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"Milyeneket festesz, régieket?"

Translation:What kinds do you paint, old ones?

July 9, 2016

18 Comments


https://www.duolingo.com/profile/Matt5320

What kind of things do you paint, old things? I think this should be right?


https://www.duolingo.com/profile/Shamarth

That would be rather: "Milyen dolgokat festesz, régi dolgokat?"


https://www.duolingo.com/profile/Matt5320

Ok. Then a previous sentence is required to make sense of it in both languages?


https://www.duolingo.com/profile/Iva52893

"What kinds do you paint, old ones?" is bad English. It should be "What kind do you paint, old ones?" and this is not even accepted by duo.


https://www.duolingo.com/profile/Matt5320

I think “kind” singular should be accepted as common usage. But kind/type/sort can all be plural and should match the meaning of the sentence. There are potentially different kinds/types - so “kinds” is absolutely not bad English. Here is one source where kinds is used in plural but i found three other authoritative sources on a quick google. http://www.bbc.co.uk/worldservice/learningenglish/grammar/learnit/learnitv310.shtml


https://www.duolingo.com/profile/RuT3oTh3

You are right: I also wrote "kind", not 'kinds" and it was rejected. Sorry, but the program needs a refresher English 101 course


https://www.duolingo.com/profile/Iva52893

Sorry, Matt, but in this case it IS bad English, and nothing in your link contradicts it. Of course there are instances where it would be correct, but that's how language works. In fact, what you suggest, i.e. "What kind of things do you paint, old things?" is probably the best way to put it. Did duo reject it?


https://www.duolingo.com/profile/Matt5320

Sorry, but you need to be more specific then. I see nothing wrong with “What kinds of things do you paint, old ones?” And yes, Duo did reject it but it doesn’t now. This course was developed by volunteers so this kind of feedback is what makes it better over time. But a lot of Hungarians use it to learn English and the course is curated by volunteers who are generally not native English speakers, so we English speakers need to be careful about saying that something is bad English without explaining why. I think there are a range of possible precedent sentences where “kinds” would be perfectly acceptable. But we also need to be a bit flexible about the artificial context. For example, if the preceding phrase were “She paints cars?”, the translator doesn’t have the information to say “What kinds of cars does she paint? (e.g.) Old ones?” So in the absence of that information, the best translation in either language, without the precedent sentence, is “What kinds of things does she paint, one ones?”.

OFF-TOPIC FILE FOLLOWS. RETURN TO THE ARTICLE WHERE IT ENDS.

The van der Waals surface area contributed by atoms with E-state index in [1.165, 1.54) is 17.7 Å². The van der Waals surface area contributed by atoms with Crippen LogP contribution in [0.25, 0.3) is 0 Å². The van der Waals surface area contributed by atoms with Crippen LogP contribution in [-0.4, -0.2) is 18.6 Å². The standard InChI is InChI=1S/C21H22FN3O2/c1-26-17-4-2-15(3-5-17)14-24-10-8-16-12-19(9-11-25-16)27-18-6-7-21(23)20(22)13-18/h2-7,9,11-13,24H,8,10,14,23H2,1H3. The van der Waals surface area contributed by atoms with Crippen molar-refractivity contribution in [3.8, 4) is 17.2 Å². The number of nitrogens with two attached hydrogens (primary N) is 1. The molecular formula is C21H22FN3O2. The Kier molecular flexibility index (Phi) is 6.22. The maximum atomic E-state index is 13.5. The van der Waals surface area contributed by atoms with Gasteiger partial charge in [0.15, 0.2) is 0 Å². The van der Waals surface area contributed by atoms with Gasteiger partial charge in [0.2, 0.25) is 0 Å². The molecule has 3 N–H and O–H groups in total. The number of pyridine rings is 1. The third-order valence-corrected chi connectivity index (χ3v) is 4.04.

https://www.duolingo.com/profile/Kathy979841

What is wrong with are you painting is it just because it is a sentence?


https://www.duolingo.com/profile/Matt5320

Do you mean “What kinds [of things] are you painting, old ones/things?” If so, that sounds perfectly ok to me.


https://www.duolingo.com/profile/Iva52893

You put your finger on it, Matt - this question lacks an antecedent. If it comes out of the blue, then "kinds" sounds wrong. But if we have a context, it can be perfectly O.K., of course. I do appreciate all the work that the volunteers have done for us, it is in fact quite a remarkable favour, so I suppose one had better just do what they want and be thankful.


https://www.duolingo.com/profile/Patricia460976

"What kind are you painting" implies a single type of plural things. "What kinds are you painting" implies a multiplicity of types of (possibly singular) things. Given the Hungarian phrase, the former should be the correct translation.


https://www.duolingo.com/profile/DavidRudel1

Régi appears to be another example of a word that acquires an additional linking vowel when forming an adjective (like férfi -> férfiak rather than férfik.)

Is this just an exception, or should we generally be adding linking vowels to nouns and substantive adjectives that end in "i"?


https://www.duolingo.com/profile/Matt5320

Older nouns often use -ak in the plural rather than -ok. You have to learn which are the exceptions individually. And this is also another exception where the -ak is added to a noun ending with a vowel.


https://www.duolingo.com/profile/Nab918927

why is the sufix for fest "esz" instead of "sz"?


https://www.duolingo.com/profile/Matt5320

Too hard to say without it therefore they use a linking vowel.


https://www.duolingo.com/profile/Kati673185

the sentence has no sense - in this form it is odd

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